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To take on me to keep, and kill thy heart. (Kiss again.
So, now I have mine own again, be gone,
That I may strive to kill it with a groan.

K. Rich. We make woe wanton with this fond delay: Once more, adieu ; the rest, let sorrow say. [Exeunt,


The duke of York’s palace.
Enter York and bis Dutchess.

Dutch. My lord, you told me, you would tell the

rest, When weeping made you break the story off Of our two coulins coming into London.

York: Where did I leave?

Dutch. At that fad stop, my lord, Where rude misgovern'd hands, from window-tops, Threw dust and rubbish on king Richard's head.

York. Then, as I said, the duke, great Bolingbroke, Mounted upon a hot and fiery steed, Which his aspiring rider seem'd to know, With flow, but stately pace, kept on his course, While all tongues cry’d, God save thee, Bolingbroke! You wou'd have thought the very windows spake, So many greedy looks of young and old Through casements darted their desiring eyes Upon his visage ; and that all the walls With painted imag'ry had said at once, Jesu, preserve thee! welcome, Bolingbroke! Whilft he, from one side to the other turning, Bare-headed, lower than his proud steed's neck, Bespoke them thus; I thank you, countrymen : And thus still doing, thus he past along. Dutch. Alas, poor Richard ! where rides he the

while ? York. As in a theatre, the eyes of men, After a well-grac'd actor leaves the stage,


4 Are idly bent on him that enters next,
Thinking his prattle to be tedious :
Even so, or with much more contempt, mens' eyes
Did scowl on Richard; no man cry'd, God save him ;
No joyful tongue gave him his welcome home:
But dust was thrown upon his sacred head;
Which with such gentle sorrow he shook off-
His face still combating with tears and smiles,
The badges of his grief and patience-
That had not God, for some strong purpose, steeld
The hearts of men, they must perforce have melted;
And barbarisin itself have pitied him.
But heaven hath a hand in these events,
To whose high will we bound our calm contents.
To Bolingbroke are we sworn subjects now,
Whose state, and honour, I for aye allow.

Enter Auinerle.
Dutch. Here comes my son Aumerle.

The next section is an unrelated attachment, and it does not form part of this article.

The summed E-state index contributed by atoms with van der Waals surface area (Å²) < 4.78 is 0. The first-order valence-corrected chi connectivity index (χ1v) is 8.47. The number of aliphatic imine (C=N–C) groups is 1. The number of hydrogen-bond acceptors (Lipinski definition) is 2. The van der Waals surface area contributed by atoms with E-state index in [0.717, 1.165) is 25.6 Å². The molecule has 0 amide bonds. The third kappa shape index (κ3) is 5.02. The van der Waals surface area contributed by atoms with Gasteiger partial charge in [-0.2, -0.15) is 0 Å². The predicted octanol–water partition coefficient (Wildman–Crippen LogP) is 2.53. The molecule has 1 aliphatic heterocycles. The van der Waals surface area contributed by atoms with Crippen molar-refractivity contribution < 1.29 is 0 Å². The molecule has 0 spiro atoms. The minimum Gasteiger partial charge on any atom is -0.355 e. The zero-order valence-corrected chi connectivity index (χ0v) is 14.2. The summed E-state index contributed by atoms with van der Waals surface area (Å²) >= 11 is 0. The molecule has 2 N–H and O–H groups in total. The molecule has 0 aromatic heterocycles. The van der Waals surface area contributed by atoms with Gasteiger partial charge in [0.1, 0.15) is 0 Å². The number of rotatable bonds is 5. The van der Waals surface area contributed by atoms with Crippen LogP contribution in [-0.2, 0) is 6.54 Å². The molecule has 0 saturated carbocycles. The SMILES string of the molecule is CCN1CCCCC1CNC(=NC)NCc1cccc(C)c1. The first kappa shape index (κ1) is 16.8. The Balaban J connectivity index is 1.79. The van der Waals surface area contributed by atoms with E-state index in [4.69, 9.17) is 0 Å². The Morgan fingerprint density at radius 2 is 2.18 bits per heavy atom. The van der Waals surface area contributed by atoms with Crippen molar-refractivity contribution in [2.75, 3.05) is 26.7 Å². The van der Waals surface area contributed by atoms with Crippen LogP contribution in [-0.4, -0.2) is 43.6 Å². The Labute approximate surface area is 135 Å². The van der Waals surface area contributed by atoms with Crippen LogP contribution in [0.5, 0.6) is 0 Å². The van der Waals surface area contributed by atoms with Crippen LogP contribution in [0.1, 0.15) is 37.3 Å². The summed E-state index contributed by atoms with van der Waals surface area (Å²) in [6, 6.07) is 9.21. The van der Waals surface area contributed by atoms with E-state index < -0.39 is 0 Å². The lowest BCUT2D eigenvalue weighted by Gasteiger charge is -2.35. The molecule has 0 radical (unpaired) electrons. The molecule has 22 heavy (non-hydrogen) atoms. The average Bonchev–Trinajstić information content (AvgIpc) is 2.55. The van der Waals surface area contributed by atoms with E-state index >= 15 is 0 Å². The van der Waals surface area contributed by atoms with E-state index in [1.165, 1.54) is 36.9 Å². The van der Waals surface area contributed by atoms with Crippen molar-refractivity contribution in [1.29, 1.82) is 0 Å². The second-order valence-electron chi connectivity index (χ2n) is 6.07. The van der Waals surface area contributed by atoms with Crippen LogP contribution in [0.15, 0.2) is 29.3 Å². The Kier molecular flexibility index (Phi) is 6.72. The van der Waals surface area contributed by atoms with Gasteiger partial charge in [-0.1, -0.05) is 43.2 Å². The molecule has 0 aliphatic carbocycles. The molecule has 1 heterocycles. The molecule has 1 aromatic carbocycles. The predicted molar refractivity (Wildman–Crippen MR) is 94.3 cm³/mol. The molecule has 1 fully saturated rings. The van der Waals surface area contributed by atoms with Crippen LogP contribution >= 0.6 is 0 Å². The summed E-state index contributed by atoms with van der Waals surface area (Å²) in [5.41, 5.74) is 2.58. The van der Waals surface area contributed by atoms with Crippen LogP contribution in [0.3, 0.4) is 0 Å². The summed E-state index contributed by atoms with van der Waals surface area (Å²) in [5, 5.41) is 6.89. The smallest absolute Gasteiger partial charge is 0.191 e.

York. Aumerle that was ;
But that is lost, for being Richard's friend,
And, madam, you must call him Rutland now.
I am in parliament pledge for his truth,
And lasting fealty to the new-made king.

Dutch. Welcome, my fon : who are the violets now, 5 That strew the green lap of the new-come spring?

Aum. Madam, I know not, nor I greatly care not ; God knows, I had as lief be none, as one. York. Well, bear you well in this new spring of

time, Lest


you come to prime. + Are idly bent-] That is carelesly turned, thrown without attention. This the poet learned by his attendance and practice on the fage. JOHNSON.

s That firer the green lap of the new-come spring ??] So Milton in one of his songs,

who from her green lap throws “ The yellow cowslip and the pale primrose.” STEEV.

- bear you well-] That is, conduct yourself with prudence. JOHNSON.


you be

What news from Oxford ? hold these justs and tri

umphs ? Aum. For aught I know, my lord, they do. York. You will be there, I know. Aum. If God prevent me not; I purpose fo. York. What feal is that, which hangs without thy

bosom? 7 Yea, look'st thou pale ? let me see the writing.

Aum. My lord, 'tis nothing.

Tork. No matter then who fees it :
I will be satisfied, let me see the writing.

Aum. I do beseech your grace to pardon me;
It is a matter of small consequence,
Which for some reasons I would not have seen.

York. Which, for some reasons, Sir, I mean to see. I fear, I fear

Dutch. What should you fear ? 'Tis nothing but some bond that he is enter'd into, For gay apparel, against the triumph.